Why Union Drives Are Succeeding

After decades of declining union membership, organized labor may be on the verge of a resurgence in the U.S. Employees seeking better working conditions and better pay have recently organized the job. unions at Starbucks, Amazon, Apple and elsewhere. Applications for this year’s union election are underway to reach their highest level in a decade. I asked Noam Scheiber, worker and labor affairs officer for The Times, what is behind the latest boom in union activity.

Ian: You recently Jaz Brisack’s profile, a Rhodes scholar and bartender who helped organize a union at a Starbucks in Buffalo, a first at a company-owned store in decades. Why does she want to work there?

Noam: Jaz comes out of a tradition. We saw it during the recession; politically radical people take jobs with the express intention of organizing workers. The term for this is “salt”, which is like a spice. The practice has had some limited success in recent decades, but we are seeing its broader resurgence, and Jaz is part of that. Some salt got jobs at Amazon and helped hold a base on Staten . Island. Scholars like Barry Eidlin and Mie Inouye wrote a lot about this.

Jaz is very public about his beliefs. She wore a Karl Marx sweatshirt at Oxford University and once pressed the chancellor of the University of Mississippi – during a reception in Jaz’s honor – to remove a Confederate monument from campus.

She is idealistic and ambitious, but being a social creature doesn’t always come naturally to her. She told me that when she first entered college, she was “extremely socially awkward,” in part because she was homeschooled. However, she’ll do things on her own that require interacting with strangers to advance her career, such as handing out flyers for a union campaign at a nearby Nissan factory.

Employees at nearly 200 other Starbucks have organized since Jaz .’s store union in december. Do they follow her?

After their union won, Jaz and other organizers received requests from Starbucks workers around the country. They will make Zoom calls and tell them how to get started. I was with Buffalo organizers on the day the union won at a Starbucks in Mesa, Ariz., the first store outside Buffalo of the campaign. One worker at Jaz’s store, Michelle Eisen, had close contact with Mesa workers. I went to dinner with her and some of the other Buffalo organizers that night, and they were very giddy. They take pride in what they have set in motion.

Therefore These things begin. Whenever I mention a union campaign these days, I ask, “Have you noticed what’s going on at Starbucks? At Amazon? ” Always the answer is not just yes, but, “We are inspired by it, we are driven by it, it shows us that it can be done.” That was my case during the interview The name of the chain of stores Trader Joe’s and Apple workers. And, historically, unions have tended to be irregular.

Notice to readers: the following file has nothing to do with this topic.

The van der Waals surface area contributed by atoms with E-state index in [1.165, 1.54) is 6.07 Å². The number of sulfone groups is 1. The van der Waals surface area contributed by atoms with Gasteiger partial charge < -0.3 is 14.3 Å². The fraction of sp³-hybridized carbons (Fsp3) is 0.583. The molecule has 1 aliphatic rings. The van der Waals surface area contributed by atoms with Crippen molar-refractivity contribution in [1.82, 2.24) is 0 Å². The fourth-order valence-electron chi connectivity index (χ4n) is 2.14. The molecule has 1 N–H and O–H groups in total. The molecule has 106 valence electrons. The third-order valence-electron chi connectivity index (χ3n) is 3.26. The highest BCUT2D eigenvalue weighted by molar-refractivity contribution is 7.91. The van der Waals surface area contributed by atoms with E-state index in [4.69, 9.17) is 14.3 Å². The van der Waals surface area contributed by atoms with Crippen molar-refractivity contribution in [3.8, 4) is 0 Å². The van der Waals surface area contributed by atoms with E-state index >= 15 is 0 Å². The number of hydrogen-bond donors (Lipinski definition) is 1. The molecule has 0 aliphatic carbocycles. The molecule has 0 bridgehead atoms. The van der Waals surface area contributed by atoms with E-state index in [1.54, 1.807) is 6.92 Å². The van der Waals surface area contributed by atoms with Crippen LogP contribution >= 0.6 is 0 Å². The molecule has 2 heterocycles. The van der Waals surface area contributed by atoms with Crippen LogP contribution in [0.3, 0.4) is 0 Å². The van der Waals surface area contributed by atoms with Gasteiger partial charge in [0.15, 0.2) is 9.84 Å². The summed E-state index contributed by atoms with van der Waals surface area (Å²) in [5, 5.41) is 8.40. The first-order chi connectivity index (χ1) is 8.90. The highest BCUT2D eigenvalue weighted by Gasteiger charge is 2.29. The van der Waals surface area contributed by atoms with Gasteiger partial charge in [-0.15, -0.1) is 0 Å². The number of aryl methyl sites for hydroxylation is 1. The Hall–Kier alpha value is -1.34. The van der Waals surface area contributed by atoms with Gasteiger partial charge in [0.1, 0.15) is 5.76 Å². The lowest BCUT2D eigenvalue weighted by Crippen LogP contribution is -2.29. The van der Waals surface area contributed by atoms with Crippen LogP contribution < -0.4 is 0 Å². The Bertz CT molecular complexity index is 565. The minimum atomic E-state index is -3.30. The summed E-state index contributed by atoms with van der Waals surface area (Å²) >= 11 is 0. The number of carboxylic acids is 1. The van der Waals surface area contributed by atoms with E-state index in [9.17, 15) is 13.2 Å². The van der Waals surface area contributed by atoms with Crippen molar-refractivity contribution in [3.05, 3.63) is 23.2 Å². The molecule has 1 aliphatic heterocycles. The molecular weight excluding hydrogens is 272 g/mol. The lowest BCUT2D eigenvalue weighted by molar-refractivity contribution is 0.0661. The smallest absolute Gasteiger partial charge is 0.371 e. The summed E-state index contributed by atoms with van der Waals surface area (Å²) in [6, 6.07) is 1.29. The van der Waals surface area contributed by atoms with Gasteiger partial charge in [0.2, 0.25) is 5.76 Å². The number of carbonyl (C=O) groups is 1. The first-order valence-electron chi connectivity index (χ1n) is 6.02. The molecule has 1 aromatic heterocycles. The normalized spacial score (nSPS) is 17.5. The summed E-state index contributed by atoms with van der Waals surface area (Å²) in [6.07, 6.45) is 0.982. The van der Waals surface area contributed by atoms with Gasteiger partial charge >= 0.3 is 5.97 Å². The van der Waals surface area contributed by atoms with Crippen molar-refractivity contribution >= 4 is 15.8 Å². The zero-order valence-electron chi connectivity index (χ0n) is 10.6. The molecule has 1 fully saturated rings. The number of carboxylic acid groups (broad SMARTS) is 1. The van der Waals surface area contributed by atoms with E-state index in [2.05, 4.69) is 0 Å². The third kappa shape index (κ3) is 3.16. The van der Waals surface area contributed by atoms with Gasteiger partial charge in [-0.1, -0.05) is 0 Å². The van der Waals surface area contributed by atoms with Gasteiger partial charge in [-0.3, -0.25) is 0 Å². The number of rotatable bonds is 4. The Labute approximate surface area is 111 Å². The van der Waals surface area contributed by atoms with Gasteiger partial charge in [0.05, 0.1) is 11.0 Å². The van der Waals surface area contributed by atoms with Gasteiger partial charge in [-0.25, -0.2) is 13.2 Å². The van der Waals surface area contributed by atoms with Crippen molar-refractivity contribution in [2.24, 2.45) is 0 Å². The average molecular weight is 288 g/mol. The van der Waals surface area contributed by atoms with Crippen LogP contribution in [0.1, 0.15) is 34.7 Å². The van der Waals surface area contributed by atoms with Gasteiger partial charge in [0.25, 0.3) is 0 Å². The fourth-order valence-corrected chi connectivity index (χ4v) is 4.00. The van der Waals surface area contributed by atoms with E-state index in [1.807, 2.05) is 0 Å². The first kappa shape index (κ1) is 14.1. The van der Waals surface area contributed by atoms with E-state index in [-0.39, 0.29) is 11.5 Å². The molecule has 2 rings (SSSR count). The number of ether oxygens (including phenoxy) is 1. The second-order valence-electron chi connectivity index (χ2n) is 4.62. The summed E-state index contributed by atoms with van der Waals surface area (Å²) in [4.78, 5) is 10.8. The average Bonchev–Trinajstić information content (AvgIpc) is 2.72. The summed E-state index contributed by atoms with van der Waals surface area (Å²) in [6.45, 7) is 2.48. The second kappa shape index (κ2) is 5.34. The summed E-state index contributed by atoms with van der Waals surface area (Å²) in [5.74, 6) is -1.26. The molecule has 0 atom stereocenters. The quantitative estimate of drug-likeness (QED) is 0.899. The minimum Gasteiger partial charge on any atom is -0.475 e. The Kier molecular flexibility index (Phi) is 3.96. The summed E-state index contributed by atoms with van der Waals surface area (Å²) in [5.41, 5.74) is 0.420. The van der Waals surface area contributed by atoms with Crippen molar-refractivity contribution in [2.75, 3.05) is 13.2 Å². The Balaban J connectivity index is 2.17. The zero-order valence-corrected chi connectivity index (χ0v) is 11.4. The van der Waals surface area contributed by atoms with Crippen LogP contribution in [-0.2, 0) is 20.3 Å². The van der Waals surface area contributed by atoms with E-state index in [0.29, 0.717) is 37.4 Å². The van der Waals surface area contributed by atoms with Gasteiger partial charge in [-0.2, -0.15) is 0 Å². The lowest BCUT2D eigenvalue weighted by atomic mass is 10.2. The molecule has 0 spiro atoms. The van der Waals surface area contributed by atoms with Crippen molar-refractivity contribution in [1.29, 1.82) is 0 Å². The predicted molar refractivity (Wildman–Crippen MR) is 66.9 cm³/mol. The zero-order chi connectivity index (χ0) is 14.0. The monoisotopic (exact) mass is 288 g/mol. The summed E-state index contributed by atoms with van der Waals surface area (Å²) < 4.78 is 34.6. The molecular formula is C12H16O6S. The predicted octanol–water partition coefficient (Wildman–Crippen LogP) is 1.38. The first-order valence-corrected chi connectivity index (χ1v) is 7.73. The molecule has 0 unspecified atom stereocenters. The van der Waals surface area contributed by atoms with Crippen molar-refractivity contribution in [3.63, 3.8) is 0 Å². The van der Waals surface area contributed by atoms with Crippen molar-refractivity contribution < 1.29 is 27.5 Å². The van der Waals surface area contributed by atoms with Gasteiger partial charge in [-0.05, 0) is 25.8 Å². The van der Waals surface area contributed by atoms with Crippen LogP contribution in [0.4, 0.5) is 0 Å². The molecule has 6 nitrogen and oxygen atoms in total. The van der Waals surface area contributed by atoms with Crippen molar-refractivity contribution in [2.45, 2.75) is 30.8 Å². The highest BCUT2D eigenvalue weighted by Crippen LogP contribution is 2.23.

College graduates seem to be driving this boom.

An important part of the story is radicalize university-educated workers. You’ve had a substantial recovery from the Great Recession, then the pandemic. Going to college doesn’t necessarily mean getting into school. But whether it’s Starbucks, Amazon or REIworkers with university degrees were heavily involved.

According to one group, college-educated Americans are becoming more liberal than working-class Americans. Is that a barrier to organizing unskilled workers?

College-educated workers are often quite fidgety, but they are pretty good at bringing together a diverse group. I spoke with Brima Sylla, a Liberian immigrant who helped organize her colleagues at the Staten Island Amazon facility. He has a PhD. in public policy and speak several languages. He has helped register hundreds of people, many of them African or Asian immigrants. Another organizer is Pasquale Cioffi. He used to be a seafarer and comes from a more traditional working-class background. He’s very good at talking to non-schoolers and Trump supporters. Having an alliance that binds Brima and Pat together helped the alliance win.

Have you compared the organization today to the 1930s. What similarities do you see?

The Great Recession was clearly a painful moment. The financial system was broken. The economy is collapsing. The unemployment rate is 25%. But by 1936, things were fundamentally better, though still not great. The same is true during a pandemic. A lot of people lost their jobs in 2020, but by 2021, the labor market is tight, and workers feel empowered. The one-of-a-kind punch – a traumatic event and then things improve – is a recipe for organizing success.

Your profile of Jaz reads differently from many Times stories. You talk about yourself – like her, you’re a Rhodes scholar and interviewed your old schoolmates, contrasting their business-friendly views of the late 1990s with the skepticism of she. Why did you write it that way?

Once I understood Jaz’s background and role in the Starbucks campaign, my first thought was, “Well, this probably won’t happen in my group of Rhodes Scholars.” My reflex was to compare it with my team and marvel at the difference. It seems more honest, authentic, and engaging just to own it.

More information about Noam: He joined The Times in 2015 after nearly 15 years at The New Republic and lives near Chicago. After a bad experience involving a late-night cup of coffee, a college humor magazine, and an 8 a.m. math class, he avoids caffeine.

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